Ditto mosques. “No, no, no. No mosques, ever,” Gafsou said. No churches. Or Ramadan lanterns or manger scenes. “And no Christmas trees,” said the mayor of a town that abuts the largest Arab city in Israel, celebrated as the childhood home of Jesus.

    “Everyone can live here, that is the law, as long as they understand this is a Jewish city,” Gafsou said. “And in that way we are a microcosm of the state of Israel.” He said that “95 percent of Jewish mayors think the same thing. They’re just afraid to say so out loud.”

    … Israel guarantees its Arab citizens full and equal rights. But report after report documents the fact that spending for Arab citizens is lower, on average, in education, housing, business development and other areas.

    Nazareth Illit is a classic Israeli “development,” or new town, built with government support starting in the 1950s as a home for Jews on expropriated lands, according to historians.

    Ali Salam claims victory over incumbent Ramiz Jaraisi in Nazareth mayor race

  • amspirnational October 27, 2013, 11:21 AM

    The story certainly begs more questions than answers. But then I favor the One State Solution, right of return to all, no rabbinical law, no shariah law.
    In the arena of all American educational institutions, you really shouldn’t call Texas A&M second rate.

    • Richard Silverstein October 27, 2013, 5:37 PM

      @ amspirnational: US News ranks it 69th of all “national universities.” That’s definitely a mid-level ranking. Certainly not 3rd rate, but not first rate either. The Times Higher Education Supplement ranked it 169th internationally. I haven’t checked, but its engineering program would be much higher ranked. But that is only one program and, as I wrote, might not even be offered as a degree in Nazareth (if the school ever happens).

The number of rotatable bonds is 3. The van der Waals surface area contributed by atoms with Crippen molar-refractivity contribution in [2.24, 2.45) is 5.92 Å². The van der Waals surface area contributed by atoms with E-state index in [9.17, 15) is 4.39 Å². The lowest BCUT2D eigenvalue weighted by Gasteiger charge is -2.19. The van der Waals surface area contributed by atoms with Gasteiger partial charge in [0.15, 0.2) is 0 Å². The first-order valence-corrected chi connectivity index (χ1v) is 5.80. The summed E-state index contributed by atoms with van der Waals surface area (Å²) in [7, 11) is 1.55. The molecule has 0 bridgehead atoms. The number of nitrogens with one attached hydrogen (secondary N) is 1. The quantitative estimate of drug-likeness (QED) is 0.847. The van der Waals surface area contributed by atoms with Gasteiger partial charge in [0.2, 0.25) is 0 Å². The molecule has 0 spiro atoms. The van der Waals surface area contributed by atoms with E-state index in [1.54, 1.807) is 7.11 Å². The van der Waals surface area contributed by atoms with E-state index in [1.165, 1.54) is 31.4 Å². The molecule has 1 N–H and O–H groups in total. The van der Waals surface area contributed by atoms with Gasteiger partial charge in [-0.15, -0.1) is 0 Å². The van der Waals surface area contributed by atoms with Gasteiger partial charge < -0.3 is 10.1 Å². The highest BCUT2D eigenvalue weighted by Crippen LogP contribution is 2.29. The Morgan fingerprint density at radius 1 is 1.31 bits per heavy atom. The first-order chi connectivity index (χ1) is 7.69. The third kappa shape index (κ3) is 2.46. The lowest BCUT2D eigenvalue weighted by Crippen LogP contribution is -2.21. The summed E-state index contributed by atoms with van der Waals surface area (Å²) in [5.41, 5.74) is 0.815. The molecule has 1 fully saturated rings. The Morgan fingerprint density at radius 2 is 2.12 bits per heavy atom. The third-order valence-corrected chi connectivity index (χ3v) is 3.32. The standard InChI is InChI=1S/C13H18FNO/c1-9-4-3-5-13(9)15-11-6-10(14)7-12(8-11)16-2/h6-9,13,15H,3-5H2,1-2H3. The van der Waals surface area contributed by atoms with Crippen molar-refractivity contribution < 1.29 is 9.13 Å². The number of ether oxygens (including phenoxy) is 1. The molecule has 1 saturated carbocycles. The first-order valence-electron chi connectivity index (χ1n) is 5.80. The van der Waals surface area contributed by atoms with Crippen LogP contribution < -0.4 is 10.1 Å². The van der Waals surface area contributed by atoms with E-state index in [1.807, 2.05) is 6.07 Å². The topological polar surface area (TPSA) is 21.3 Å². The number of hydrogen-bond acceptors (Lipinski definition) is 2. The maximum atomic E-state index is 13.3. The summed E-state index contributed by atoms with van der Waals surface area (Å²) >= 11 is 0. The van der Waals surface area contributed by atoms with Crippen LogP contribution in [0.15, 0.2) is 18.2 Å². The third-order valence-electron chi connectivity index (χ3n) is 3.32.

• strangefriend October 27, 2013, 12:40 PM

    I hate to admit this, but as a resident of Texas, I know Rick Perry is still the Governor.

    • Bob Mann October 27, 2013, 12:53 PM

      Thankfully, it appears that he is retiring at the end of his current term.

    • Richard Silverstein October 27, 2013, 5:29 PM

      @ strangefriend: Thanks for that correction. I thought Perry had already resigned to run for Pres.

  • strangefriend October 27, 2013, 6:44 PM

    Texas A&M isn’t an evangelical school, unless you want call the Aggie Corp evangelicals. http://en.wikipedia.org/wiki/Texas_A&M_University I think Rick Perry & John Sharp will live to regret this whole ‘A&M Nazareth’ idea. The only upside i see to this is that Israeli Palestinians wil learn Aggie jokes.

    There were three Aggies huddled around each other at a local bar. All of a sudden, they jumped up and yelled,